This year’s LFF programme comprises 39 per cent female and 40 per cent ethnically diverse directors/creators.
Following an all-virtual affair in 2020, the BFI London Film Festival will return to its full glory for its 65th edition, welcoming 159 features from around the world to its flagship venue BFI Southbank and the Southbank Centre’s Royal Festival Hall, as well as select cinemas in London’s West End and 10 satellite venues across the UK.
As previously announced, the LFF will open on 6 October with the world premiere of Jeymes Samuel’s Black western The Harder They Fall, with Joel Coen’s The Tragedy of Macbeth closing proceedings on 17 October. Across those 12 days audiences will be able to soak up some of the best new films from this year’s festival circuit as well as 21 world premieres.
Most excitingly, the main programme is comprised of 39 per cent female-created work, with 40 per cent made by ethnically diverse directors. And as before, BFI Player will host virtual screenings alongside LFF for Free, an open access programme of short films, immersive artworks and screen talks.
Among the headline galas are Jane Campion’s The Power of the Dog, Wes Anderson’s The French Dispatch, Joanna Hogg’s The Souvenir Part II, Paul Verhoeven’s Benedetta, Edgar Wright’s Last Night in Soho, Maggie Gyllenhaal’s The Lost Daughter, Pablo Larraín’s Spencer, Kenneth Branagh’s Belfast, Eva Husson’s Mothering Sunday, Reinaldo Marcus Green’s King Richard, and Sarah Smith and Jean Philippe-Vine’s Ron’s Gone Wrong.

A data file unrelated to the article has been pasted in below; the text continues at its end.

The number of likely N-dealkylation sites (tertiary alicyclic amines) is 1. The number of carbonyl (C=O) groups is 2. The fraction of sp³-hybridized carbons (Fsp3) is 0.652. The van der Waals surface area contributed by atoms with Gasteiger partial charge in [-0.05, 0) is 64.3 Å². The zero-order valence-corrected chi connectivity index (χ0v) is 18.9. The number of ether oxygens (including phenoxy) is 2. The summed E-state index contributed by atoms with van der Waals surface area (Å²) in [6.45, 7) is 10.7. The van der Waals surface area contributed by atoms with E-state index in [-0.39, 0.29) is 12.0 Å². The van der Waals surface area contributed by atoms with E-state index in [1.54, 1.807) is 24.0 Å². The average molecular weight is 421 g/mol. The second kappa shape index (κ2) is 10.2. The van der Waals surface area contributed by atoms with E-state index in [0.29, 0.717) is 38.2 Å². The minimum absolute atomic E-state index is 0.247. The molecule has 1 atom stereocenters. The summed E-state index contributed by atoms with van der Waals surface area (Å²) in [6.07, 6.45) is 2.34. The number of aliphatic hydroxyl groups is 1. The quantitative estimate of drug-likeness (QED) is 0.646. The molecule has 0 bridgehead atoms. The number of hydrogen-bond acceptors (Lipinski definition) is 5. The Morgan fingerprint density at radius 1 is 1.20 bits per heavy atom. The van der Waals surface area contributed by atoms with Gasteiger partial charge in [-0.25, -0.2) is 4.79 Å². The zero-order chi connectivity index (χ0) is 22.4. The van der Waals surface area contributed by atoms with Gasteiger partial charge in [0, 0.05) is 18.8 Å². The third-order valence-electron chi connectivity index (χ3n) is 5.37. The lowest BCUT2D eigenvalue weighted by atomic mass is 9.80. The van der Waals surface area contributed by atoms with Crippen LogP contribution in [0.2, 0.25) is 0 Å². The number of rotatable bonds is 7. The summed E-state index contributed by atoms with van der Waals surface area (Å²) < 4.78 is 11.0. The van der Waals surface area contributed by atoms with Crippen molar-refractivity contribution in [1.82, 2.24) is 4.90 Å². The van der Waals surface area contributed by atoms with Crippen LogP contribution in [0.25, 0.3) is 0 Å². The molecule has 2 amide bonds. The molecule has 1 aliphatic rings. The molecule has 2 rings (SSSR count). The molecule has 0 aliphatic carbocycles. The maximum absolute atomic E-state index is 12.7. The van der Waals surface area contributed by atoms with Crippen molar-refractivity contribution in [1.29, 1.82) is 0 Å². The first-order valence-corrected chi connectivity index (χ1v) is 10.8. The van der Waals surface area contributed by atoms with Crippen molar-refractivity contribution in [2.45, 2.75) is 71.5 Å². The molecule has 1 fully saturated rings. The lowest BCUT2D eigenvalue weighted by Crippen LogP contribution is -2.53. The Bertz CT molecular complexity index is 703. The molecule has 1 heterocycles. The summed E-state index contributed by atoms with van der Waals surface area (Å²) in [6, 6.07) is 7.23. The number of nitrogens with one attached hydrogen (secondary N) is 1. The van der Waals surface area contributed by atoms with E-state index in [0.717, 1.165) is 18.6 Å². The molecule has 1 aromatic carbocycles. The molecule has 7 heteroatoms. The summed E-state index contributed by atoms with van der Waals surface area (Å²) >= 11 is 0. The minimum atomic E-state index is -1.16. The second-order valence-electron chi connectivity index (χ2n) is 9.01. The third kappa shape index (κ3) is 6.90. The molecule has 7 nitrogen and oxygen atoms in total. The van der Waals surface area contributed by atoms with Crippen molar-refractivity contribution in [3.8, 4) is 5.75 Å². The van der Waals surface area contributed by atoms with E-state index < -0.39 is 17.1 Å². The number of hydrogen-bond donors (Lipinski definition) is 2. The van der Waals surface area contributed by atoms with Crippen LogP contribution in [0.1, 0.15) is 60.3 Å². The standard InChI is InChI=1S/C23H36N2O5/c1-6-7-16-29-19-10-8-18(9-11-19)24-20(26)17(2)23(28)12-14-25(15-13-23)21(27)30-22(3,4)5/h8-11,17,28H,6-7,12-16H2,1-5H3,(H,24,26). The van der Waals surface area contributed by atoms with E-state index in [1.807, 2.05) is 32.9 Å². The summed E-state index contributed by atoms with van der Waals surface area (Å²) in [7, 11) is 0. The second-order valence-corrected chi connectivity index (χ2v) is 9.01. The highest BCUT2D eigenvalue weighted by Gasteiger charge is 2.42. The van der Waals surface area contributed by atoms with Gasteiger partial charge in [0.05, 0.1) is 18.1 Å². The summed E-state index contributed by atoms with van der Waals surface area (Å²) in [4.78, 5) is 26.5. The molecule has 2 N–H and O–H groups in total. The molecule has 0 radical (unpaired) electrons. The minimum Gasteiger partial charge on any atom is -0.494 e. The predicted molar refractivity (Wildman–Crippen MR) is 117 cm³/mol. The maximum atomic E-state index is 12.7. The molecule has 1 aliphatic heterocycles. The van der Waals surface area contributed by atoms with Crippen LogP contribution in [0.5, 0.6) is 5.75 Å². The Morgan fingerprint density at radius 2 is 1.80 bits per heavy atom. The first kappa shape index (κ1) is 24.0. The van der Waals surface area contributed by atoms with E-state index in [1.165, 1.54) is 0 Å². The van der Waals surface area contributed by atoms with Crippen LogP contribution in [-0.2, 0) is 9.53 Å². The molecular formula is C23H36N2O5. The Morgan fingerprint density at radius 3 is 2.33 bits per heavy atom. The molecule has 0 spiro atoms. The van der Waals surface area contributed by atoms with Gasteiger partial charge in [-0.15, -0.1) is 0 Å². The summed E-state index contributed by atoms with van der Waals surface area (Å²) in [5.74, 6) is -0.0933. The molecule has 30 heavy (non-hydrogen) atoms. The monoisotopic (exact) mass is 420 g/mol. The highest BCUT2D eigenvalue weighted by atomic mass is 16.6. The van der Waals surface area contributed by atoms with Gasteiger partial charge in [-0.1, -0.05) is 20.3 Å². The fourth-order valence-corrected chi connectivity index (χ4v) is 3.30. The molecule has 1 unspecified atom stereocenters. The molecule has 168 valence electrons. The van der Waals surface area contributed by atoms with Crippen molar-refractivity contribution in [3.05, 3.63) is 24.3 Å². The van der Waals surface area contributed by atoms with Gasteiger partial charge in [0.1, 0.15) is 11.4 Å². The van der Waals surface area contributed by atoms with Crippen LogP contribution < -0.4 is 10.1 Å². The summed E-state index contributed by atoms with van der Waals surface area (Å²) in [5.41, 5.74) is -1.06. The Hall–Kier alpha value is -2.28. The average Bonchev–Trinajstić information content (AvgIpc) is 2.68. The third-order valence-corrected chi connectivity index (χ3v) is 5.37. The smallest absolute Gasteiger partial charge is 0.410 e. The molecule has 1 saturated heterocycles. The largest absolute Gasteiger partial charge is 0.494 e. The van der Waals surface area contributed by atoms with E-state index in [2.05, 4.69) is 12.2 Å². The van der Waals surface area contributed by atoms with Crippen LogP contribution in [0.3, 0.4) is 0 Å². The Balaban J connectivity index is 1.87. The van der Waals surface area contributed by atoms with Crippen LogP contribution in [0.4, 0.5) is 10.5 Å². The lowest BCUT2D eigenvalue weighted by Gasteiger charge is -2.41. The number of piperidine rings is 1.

There’s also special presentations of Clio Barnard’s Ali & Ava, Terence Davies’ Benediction, Ryusuke Hamaguchi’s Drive My Car, Apichatpong Weerasethakul’s Memoria, Julia Ducournau’s Titane, Jacques Audiard’s Paris, 13th District, Todd Haynes’ The Velvet Underground, Craig Roberts’ The Phantom of the Open, Sebastian Meise’s Great Freedom, Andrea Arnold’s Cow, Mia Hansen-Løve’s Bergman Island, Joachim Trier’s The Worst Person in the World, Sean Baker’s Red Rocket and a BFI Flare screening of Jonas Poher Rasmussen’s Flee.
This year also sees the return of LFF Expanded, which features work from a host of UK and international artists working in virtual, augmented and mixed reality media. And in a first for the festival, a new strand dedicated to television will showcase the hotly-anticipated third season of Succession. The regular feature film programme is organised as ever by themed strands – Love, Debate, Laugh, Dare, Thrill, Cult, Journey, Create, Experimenta, Family and Treasures – to encourage audience discovery.
Festival Director Tricia Tuttle had this to say about today’s announcement: “After this last 18 months so many of us are eager for opportunities to connect around shared cultural events, and we’re looking forward to bringing people together over the 12 days of the LFF to view this truly exceptional programme of film, series and immersive art.
“These are works which have moved us, provoked us, made us think and feel, and made us look at the world a little differently this year. There is absolutely something for everyone here and we can’t wait for people to join us for BFI London Film Festival – whether in London, around the UK or at home.”
Tickets go on sale 20 September. For full programme details visit bfi.org.uk/lff
Published 7 Sep 2021
Jane Campion doesn’t so much dissect masculinity as explode it in her dirt-smudged adaptation of Thomas Savage’s western.
Jeymes Samuel’s outlaw western will receive its world premiere at the festival in October.